Whatever the weather forecast says, though, make sure you have the necessary layers of clothes with you. It’s not always accurate, no matter how close in time you check it. I have hiked this trail both in shorts and in long pants.
Good footwear is also important for this hike, whether you wear hiking boots or hiking shoes.
Read my complete guide to finding the best sustainable day hiking backpacks here.
Here are the minimum of things you should bring for a one-day Mulhacen hike:
- snacks (fruit/nuts, etc)
- neck gaiter/buff
- portable mobile charger
Here are my top Amazon picks for a day hike to Mulhacen:
Mount Mulhacen: hiking in one day
The actual hike from Mirador de Trevelez to Pico Mulhacen is fairly easy and the path is easy to follow. Starting by following the broad dirt track you came with the bus for the first couple of kilometers, until you get to a junction.
Here you’ll see a sign to Refugio de Poqueira to the left. You need to take the path to the right, which is the one you keep following until the top.
The last part is a bit rockier, though still easy to follow. You might notice the altitude once you get higher if you’ve traveled straight from the coast in the morning. I definitely felt it in my legs and could hardly lift them – so heavy. Other than that, I had no issues.
Once you get to the top and the path continues on the ridge towards the right, there are only a few hundred meters left to the top of Pico Mulhacen.
From the top, you can see all the 3000-meter peaks like Pico de Veleta (3398m), which is the second highest in Sierra Nevada, but also El Chullo peak (2613m), which is the highest in Almeria’s Sierra Nevada.
On a clear day, you can see the Mediterranean coast as well as Malaga’s highest peak, La Maroma (2066m).
After you’ve taken in the mesmerizing views of the surrounding peaks, return the same way back to the bus. You should leave the top at least 2 hours before the bus is picking you up.
Climbing Mulhacen in two days
There are various options to climb Mulhacen in two days. This guide is for hiking from Hoya del Portillo, which is the highest you can get by private vehicle and requires that you have your own car.
You can walk from Capileira to Hoya del Portillo, but that will add at least 4-5 hours return.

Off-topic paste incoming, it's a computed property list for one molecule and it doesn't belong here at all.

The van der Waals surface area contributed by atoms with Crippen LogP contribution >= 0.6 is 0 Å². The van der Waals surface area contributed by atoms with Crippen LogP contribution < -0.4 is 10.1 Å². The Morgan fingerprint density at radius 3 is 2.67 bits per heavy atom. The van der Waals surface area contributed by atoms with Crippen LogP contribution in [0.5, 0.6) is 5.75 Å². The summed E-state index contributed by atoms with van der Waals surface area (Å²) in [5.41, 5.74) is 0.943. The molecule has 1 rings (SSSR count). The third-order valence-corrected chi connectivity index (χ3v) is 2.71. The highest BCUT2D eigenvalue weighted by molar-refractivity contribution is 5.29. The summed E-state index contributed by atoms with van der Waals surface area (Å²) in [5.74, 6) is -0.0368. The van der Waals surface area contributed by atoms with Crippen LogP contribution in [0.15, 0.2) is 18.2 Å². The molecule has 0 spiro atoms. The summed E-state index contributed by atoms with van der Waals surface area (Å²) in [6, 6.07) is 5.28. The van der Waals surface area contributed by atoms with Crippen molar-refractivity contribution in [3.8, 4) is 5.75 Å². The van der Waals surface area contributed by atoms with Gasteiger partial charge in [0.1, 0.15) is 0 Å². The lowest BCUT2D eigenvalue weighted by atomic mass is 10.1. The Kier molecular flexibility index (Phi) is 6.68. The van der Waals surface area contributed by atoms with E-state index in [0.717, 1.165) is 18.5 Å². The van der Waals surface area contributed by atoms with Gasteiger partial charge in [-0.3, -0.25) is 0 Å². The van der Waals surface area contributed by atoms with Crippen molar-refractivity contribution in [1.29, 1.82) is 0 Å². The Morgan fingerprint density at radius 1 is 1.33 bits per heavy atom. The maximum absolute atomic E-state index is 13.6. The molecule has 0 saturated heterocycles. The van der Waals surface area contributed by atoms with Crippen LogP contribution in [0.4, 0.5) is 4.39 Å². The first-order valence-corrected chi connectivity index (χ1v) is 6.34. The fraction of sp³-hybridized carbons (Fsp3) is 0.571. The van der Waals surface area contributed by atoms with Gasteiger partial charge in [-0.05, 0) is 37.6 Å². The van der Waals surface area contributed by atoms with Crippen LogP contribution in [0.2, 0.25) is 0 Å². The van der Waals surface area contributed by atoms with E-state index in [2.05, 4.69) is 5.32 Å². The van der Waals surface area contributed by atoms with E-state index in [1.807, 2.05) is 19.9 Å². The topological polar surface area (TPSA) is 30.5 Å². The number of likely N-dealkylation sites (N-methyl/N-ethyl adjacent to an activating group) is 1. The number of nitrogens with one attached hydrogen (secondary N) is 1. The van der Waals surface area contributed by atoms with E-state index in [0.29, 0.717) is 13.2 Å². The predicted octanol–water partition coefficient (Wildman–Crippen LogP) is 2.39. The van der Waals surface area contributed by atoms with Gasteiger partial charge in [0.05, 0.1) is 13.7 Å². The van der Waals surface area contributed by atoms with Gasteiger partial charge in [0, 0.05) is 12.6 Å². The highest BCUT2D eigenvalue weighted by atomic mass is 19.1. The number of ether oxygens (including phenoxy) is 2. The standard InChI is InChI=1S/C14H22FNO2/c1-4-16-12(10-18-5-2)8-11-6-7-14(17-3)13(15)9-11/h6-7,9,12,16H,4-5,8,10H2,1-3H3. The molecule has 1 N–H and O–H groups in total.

- Province: Granada
- Mountain range: Sierra Nevada
- Length: 24,5 km
- Time day 1: 3-6 hours
- Time day 2: 6-9 hours
- Altitude: 3479 masl
- Elevation: 1334 m
- Route: Circular
- Difficulty: Medium to demanding
- Hiking with dogs: Allowed in leash. I recommend paw balm or paw socks on the two-day trek. There are also limited natural water resources on day one, and none on day two. So make sure you bring enough water for the dogs too, and fill up in the morning on day two so you have enough for the rest of the day. Here is everything you need to know about hiking with dogs.
How to get to Hoya del Portillo
The only ways you can reach Hoya del Portillo is by car or as mentioned above, by foot. as the highest point, you can get by private car, Hoya del Portillo is at an altitude of 2145 meters.
It’s easily reached by driving through Capileira and continuing up the dirt trail. By adding it into the GPS, it might try to get you up a shortcut where you’ll easily see that you can’t get up by car, so just keep following the dirt track your on and the GPS will redirect quickly.
The drive takes less than 30 minutes and the track is in good shape for a regular car to drive on. Once you get to a roadblock, that’s where you have to park and the trail starts to the left of the roadblock. There is space for quite a few cars, though I do recommend you get there pretty early.
What to bring when trekking Mulhacen in 2 days
Trekking Mulhacen in two days means you need a bit more hiking gear, including provision for two days. There are natural water sources on the first day, and if you camp at Refugio de Poqueira or set your tent up along the river, you can fill up water for the second day in the morning. Because after you leave the river, there are no more water sources.
This hike is also heavy on your knees, so if you tend to notice pain on long hikes, make sure you bring knee support. Lightweight or even ultralight trekking poles are also recommended here so you don’t carry too much weight, but the support is definitely useful.